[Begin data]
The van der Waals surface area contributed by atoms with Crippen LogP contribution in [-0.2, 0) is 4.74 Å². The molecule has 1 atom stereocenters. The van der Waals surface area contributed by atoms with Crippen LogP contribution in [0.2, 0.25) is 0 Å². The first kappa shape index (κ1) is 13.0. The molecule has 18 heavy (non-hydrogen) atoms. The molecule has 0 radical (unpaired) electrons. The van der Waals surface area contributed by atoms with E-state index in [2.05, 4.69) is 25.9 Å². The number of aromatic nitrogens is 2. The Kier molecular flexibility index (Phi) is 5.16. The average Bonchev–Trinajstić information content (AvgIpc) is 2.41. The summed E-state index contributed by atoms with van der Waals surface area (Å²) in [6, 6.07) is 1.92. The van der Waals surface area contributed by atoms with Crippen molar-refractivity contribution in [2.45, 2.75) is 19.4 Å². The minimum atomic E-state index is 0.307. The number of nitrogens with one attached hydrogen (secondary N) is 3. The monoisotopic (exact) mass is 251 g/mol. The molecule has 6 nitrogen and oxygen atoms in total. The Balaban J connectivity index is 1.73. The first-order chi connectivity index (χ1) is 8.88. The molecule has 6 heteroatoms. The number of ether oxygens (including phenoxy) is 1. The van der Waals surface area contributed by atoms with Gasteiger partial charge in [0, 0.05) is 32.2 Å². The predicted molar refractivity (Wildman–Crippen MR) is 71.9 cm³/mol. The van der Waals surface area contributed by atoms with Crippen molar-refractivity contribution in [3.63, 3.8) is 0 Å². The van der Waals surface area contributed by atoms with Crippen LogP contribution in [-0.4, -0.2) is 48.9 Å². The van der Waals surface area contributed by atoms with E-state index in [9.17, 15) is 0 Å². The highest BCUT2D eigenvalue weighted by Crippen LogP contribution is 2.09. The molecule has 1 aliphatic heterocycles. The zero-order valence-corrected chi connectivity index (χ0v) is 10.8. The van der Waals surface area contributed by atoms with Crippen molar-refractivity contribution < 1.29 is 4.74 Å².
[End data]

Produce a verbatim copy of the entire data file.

The van der Waals surface area contributed by atoms with Crippen LogP contribution in [-0.2, 0) is 4.74 Å². The molecule has 1 atom stereocenters. The van der Waals surface area contributed by atoms with Crippen LogP contribution in [0.2, 0.25) is 0 Å². The first kappa shape index (κ1) is 13.0. The molecule has 18 heavy (non-hydrogen) atoms. The molecule has 0 radical (unpaired) electrons. The van der Waals surface area contributed by atoms with E-state index in [2.05, 4.69) is 25.9 Å². The number of aromatic nitrogens is 2. The Kier molecular flexibility index (Phi) is 5.16. The average Bonchev–Trinajstić information content (AvgIpc) is 2.41. The summed E-state index contributed by atoms with van der Waals surface area (Å²) in [6, 6.07) is 1.92. The van der Waals surface area contributed by atoms with Crippen molar-refractivity contribution in [2.45, 2.75) is 19.4 Å². The minimum atomic E-state index is 0.307. The number of nitrogens with one attached hydrogen (secondary N) is 3. The monoisotopic (exact) mass is 251 g/mol. The molecule has 6 nitrogen and oxygen atoms in total. The Balaban J connectivity index is 1.73. The first-order chi connectivity index (χ1) is 8.88. The molecule has 6 heteroatoms. The number of ether oxygens (including phenoxy) is 1. The van der Waals surface area contributed by atoms with Gasteiger partial charge in [0, 0.05) is 32.2 Å². The predicted molar refractivity (Wildman–Crippen MR) is 71.9 cm³/mol. The van der Waals surface area contributed by atoms with Crippen molar-refractivity contribution in [3.63, 3.8) is 0 Å². The van der Waals surface area contributed by atoms with Crippen LogP contribution in [-0.4, -0.2) is 48.9 Å². The van der Waals surface area contributed by atoms with E-state index in [9.17, 15) is 0 Å². The highest BCUT2D eigenvalue weighted by Crippen LogP contribution is 2.09. The molecule has 1 aliphatic heterocycles. The zero-order valence-corrected chi connectivity index (χ0v) is 10.8. The van der Waals surface area contributed by atoms with Crippen molar-refractivity contribution < 1.29 is 4.74 Å².